The swing seat 12 is not limited as to any particular types of lines 18, 20 to which the swing seat 12 is attached. For example, the lines 18, 20 may be cable, rope, chain or any other material capable of use with the swing 10. As illustrated in
An alternative manner of attaching a single line 19 or lines 18, 20 to the reel is illustrated in
Multiple reels 16 can be used to take up a given line 18, 20 or a length 19A, 19B of a line. For example, a pair of stacked reels (not shown) can be positioned on both lateral sides of the swing seat 12. These reels can also include a drive shaft that interconnects one reel to another.
In a preferred embodiment of the swing seat 12, however, a single reel 16 is implemented to take up and let out both lines 18, 20 or both lengths 19A, 19B of the line 19. Using a single reel 16 to take up and let out both lines 18, 20 or both lengths 19A, 19B of the line 19, ensures that the amount of line let out or taken up by the reel 16 is equal on both sides. This advantageously keeps one side of the swing seat 12 from being lower than the other side of the swing seat 12. This also optimizes the design by consolidating the afore-mentioned shaft, additional reel, and ratchet mechanism. Although not necessary, the reel 16 can include, or be attached to, a knob 17 for gripping by a user and used to help rotate the reel 16 in either directions.
The reel 16 may be divided into two halves 16 a, 16 b, for example, by a divider 21, as illustrated in
The reel 16 is movable between two axial positions relative to the seat shell 14. In a first axial position (best shown in
Although many types of ratchets 24 are capable of use with the present swing seat 12, preferably, the ratchet includes a pawl 26 attached to one of either the seat shell 14 or the reel 16 and a plurality of teeth 28 attached to the other of the seat shell 14 and the reel 16. When the reel 16 engages the seat shell 14 in the first axial position, the front faces 30 of the plurality of teeth 28 engage the individual members 29 of the pawl 26. This mechanical interference between the plurality of teeth 28 and the pawl 26 prevents rotation in the first rotational direction of the reel 16 relative to the seat shell 14.
By loading the seat shell 14 (for example, by someone sitting on the swing seat 12), the seat shell 14 is caused to engage the reel 16. The reel 16 is attached to the lines 18, 20, which holds the reel 16 stationary. Furthermore, when the seat shell 14 engages the reel 16, rotation of the reel 16 in the first rotational direction is prevented. Since the lines 18, 20 are played out from the reel 16 when the reel rotates in the first rotation direction, by placing weight upon the seat, the lines 18, 20 are prevented from playing out from the reel 16. Therefore, when someone sits on the swing seat 12, the swing seat 12 can no longer be lowered.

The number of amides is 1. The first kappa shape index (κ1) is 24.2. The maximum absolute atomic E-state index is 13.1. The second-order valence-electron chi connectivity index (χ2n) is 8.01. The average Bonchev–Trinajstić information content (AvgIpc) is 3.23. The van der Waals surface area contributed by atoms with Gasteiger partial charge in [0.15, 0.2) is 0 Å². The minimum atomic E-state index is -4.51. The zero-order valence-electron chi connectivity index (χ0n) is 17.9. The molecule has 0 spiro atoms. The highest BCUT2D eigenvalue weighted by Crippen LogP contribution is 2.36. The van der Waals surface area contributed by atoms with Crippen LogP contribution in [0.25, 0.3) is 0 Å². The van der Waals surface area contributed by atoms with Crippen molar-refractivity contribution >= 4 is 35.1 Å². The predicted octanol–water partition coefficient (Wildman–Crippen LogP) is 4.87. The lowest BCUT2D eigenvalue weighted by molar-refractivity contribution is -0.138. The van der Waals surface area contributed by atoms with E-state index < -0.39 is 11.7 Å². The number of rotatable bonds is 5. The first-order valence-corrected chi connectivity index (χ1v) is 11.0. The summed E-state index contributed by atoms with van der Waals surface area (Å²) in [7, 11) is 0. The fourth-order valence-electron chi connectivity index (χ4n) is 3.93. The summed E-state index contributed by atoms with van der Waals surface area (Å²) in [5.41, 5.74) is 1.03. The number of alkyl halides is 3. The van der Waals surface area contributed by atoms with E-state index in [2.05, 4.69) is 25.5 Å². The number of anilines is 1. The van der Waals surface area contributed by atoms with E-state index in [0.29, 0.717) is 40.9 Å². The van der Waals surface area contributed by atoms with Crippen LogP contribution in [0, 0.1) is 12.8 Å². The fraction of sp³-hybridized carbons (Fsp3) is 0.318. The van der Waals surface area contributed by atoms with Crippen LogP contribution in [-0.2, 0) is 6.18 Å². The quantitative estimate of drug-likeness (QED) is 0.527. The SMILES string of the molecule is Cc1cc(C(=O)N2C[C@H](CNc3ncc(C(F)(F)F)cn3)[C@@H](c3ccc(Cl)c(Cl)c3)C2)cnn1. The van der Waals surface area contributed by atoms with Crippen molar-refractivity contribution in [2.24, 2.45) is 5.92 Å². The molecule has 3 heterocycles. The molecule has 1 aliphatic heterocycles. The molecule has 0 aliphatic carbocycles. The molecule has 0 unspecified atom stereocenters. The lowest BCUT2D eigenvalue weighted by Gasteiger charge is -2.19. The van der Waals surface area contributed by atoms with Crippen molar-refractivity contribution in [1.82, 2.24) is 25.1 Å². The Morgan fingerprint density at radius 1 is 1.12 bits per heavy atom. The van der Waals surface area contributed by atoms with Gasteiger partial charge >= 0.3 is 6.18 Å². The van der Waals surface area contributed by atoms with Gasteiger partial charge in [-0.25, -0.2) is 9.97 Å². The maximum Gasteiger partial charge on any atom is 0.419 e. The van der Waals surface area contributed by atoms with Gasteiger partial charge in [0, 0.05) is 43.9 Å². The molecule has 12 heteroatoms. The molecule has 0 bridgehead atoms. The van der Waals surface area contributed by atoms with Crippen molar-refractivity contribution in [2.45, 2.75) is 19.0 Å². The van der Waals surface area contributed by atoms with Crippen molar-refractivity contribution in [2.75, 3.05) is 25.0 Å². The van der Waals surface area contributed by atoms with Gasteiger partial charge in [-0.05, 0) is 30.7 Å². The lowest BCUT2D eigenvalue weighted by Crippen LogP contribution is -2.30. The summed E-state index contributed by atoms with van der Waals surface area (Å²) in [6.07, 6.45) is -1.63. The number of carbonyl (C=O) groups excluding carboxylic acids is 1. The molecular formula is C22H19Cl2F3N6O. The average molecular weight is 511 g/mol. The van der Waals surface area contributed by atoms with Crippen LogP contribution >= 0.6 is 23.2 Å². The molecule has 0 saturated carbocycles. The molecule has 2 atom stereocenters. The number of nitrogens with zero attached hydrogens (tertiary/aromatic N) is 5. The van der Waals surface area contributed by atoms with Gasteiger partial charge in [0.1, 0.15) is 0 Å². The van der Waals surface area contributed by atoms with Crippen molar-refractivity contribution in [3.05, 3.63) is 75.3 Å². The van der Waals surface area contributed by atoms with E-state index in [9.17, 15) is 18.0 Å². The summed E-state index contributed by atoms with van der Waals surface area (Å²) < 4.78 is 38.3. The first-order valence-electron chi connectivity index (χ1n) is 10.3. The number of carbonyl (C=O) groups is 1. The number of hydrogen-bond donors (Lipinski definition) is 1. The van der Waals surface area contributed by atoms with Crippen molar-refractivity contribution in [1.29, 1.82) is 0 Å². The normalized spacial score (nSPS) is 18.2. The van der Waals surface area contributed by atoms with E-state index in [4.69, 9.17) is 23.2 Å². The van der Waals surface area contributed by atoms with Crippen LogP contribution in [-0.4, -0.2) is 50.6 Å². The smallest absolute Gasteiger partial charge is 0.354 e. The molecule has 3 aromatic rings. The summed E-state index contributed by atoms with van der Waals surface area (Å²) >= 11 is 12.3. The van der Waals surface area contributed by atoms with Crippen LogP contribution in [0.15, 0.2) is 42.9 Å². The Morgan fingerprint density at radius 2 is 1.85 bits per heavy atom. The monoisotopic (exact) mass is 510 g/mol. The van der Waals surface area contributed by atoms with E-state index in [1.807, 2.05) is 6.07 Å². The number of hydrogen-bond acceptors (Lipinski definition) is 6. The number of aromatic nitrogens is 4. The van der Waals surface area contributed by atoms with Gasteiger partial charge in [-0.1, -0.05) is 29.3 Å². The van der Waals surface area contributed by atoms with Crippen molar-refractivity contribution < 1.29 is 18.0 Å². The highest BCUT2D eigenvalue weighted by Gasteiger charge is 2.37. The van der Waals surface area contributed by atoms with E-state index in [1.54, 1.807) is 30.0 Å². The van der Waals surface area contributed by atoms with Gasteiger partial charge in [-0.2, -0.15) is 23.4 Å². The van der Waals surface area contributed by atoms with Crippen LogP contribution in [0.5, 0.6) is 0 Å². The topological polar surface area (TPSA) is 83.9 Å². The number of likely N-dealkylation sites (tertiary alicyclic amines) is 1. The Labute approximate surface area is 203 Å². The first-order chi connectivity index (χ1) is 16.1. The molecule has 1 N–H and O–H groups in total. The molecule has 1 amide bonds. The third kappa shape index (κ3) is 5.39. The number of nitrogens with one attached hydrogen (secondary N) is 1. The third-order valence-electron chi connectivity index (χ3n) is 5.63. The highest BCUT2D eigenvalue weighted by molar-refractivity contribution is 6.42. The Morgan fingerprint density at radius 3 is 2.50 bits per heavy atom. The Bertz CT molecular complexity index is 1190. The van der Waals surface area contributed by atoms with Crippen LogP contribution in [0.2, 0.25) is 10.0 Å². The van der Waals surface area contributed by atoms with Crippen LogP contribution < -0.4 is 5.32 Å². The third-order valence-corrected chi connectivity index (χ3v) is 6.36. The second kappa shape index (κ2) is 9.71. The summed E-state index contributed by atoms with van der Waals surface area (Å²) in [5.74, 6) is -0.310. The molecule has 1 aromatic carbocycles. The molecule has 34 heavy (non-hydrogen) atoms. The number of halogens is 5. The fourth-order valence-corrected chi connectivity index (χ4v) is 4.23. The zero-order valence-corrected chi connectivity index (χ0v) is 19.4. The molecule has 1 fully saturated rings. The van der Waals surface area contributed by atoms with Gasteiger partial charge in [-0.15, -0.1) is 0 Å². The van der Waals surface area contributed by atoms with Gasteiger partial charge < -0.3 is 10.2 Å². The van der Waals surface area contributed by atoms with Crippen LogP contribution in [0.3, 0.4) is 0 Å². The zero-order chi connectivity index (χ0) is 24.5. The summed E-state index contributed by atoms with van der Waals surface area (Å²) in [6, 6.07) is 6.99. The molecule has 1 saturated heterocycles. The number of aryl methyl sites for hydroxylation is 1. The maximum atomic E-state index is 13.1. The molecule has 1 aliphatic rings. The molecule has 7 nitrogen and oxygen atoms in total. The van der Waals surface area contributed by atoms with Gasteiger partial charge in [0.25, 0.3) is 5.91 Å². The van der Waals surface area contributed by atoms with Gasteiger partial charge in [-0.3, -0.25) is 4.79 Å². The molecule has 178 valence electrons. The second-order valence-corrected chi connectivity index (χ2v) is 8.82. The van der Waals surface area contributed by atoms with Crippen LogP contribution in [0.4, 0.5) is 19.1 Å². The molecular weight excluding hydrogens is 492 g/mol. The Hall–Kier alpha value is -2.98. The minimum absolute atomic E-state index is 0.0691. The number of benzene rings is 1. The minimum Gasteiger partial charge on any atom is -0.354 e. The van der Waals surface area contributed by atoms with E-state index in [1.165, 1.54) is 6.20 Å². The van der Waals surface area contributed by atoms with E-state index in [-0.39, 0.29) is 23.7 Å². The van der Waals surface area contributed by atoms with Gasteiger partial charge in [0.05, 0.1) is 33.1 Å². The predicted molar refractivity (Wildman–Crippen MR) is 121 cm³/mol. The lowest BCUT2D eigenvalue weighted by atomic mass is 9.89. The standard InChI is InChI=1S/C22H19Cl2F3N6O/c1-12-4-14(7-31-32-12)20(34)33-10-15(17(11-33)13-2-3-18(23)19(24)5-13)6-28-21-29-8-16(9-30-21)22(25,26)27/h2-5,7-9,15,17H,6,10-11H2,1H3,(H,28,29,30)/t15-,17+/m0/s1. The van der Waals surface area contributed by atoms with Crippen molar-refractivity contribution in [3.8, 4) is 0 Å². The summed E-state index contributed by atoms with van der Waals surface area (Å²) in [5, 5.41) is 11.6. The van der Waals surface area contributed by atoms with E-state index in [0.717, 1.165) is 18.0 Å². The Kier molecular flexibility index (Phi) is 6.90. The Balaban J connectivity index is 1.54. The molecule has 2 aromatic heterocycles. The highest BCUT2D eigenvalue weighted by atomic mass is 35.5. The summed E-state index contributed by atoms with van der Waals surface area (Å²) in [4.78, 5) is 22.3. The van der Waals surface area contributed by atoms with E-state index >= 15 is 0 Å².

When the reel 16 is in the second axial position (best shown in
In one aspect of the swing seat 12, a release 22 is used to disengage the ratchet 24, and any release 22 capable of disengaging the ratchet 24 is acceptable for use with the swing seat 12. The release 22 is attached to the reel 16 using, for example, a screw 34 (best shown in
As illustrated in
The present concepts can be practiced by employing conventional materials, methodology and equipment. Accordingly, the details of such materials, equipment and methodology are not set forth herein in detail. In the previous descriptions, numerous specific details are set forth, such as specific materials, structures, processes, etc., in order to provide a thorough understanding. However, it should be recognized that the concepts outlined above can be practiced without resorting to the details specifically set forth. In other instances, well known structures have not been described in detail, in order not to unnecessarily obscure the present concept. It is to be understood that the present concepts are capable of application in various other combinations and environments and are capable of changes or modifications within the scope of the inventive concept as expressed herein.
|Patente citada||Fecha de presentación||Fecha de publicación||Solicitante||Título|
|US2375087 *||1 May 1944||1 May 1945||De Bruin Peter||Swing package and swing seat|
|US3712614||17 Jul 1970||23 Ene 1973||Cambridge Res & Dev Group||Swing seat|
|US3937463 *||24 Sep 1974||10 Feb 1976||Soisson Donald R||Congruent suspension twist swing|
|US3981500 *||17 Oct 1974||21 Sep 1976||Ryan Vernon L||Adjustable support apparatus|
|US5338260||21 Dic 1992||16 Ago 1994||Hedstrom Corporation||Children's swing|
|US5427575 *||20 Jul 1993||27 Jun 1995||Berk; Marvin||Toteable swings|
|US5791999||4 Sep 1996||11 Ago 1998||Kolcraft Enterprises, Inc.||Open top swing assembly|
|US6500072||13 Oct 2000||31 Dic 2002||Kolcraft Enterprises, Inc.||Height adjustable swing for an infant or child|
|Clasificación de EE.UU.||472/118, 297/273|
|Clasificación internacional||A63G9/12, A63G9/00|
|Clasificación cooperativa||A63G9/12, A63G9/00|
|Clasificación europea||A63G9/00, A63G9/12|
|1 Jun 2009||REMI||Maintenance fee reminder mailed|
|20 Nov 2009||SULP||Surcharge for late payment|
|20 Nov 2009||FPAY||Fee payment|
Year of fee payment: 4
|5 Jul 2013||REMI||Maintenance fee reminder mailed|
|22 Nov 2013||LAPS||Lapse for failure to pay maintenance fees|
|14 Ene 2014||FP||Expired due to failure to pay maintenance fee|
Effective date: 20131122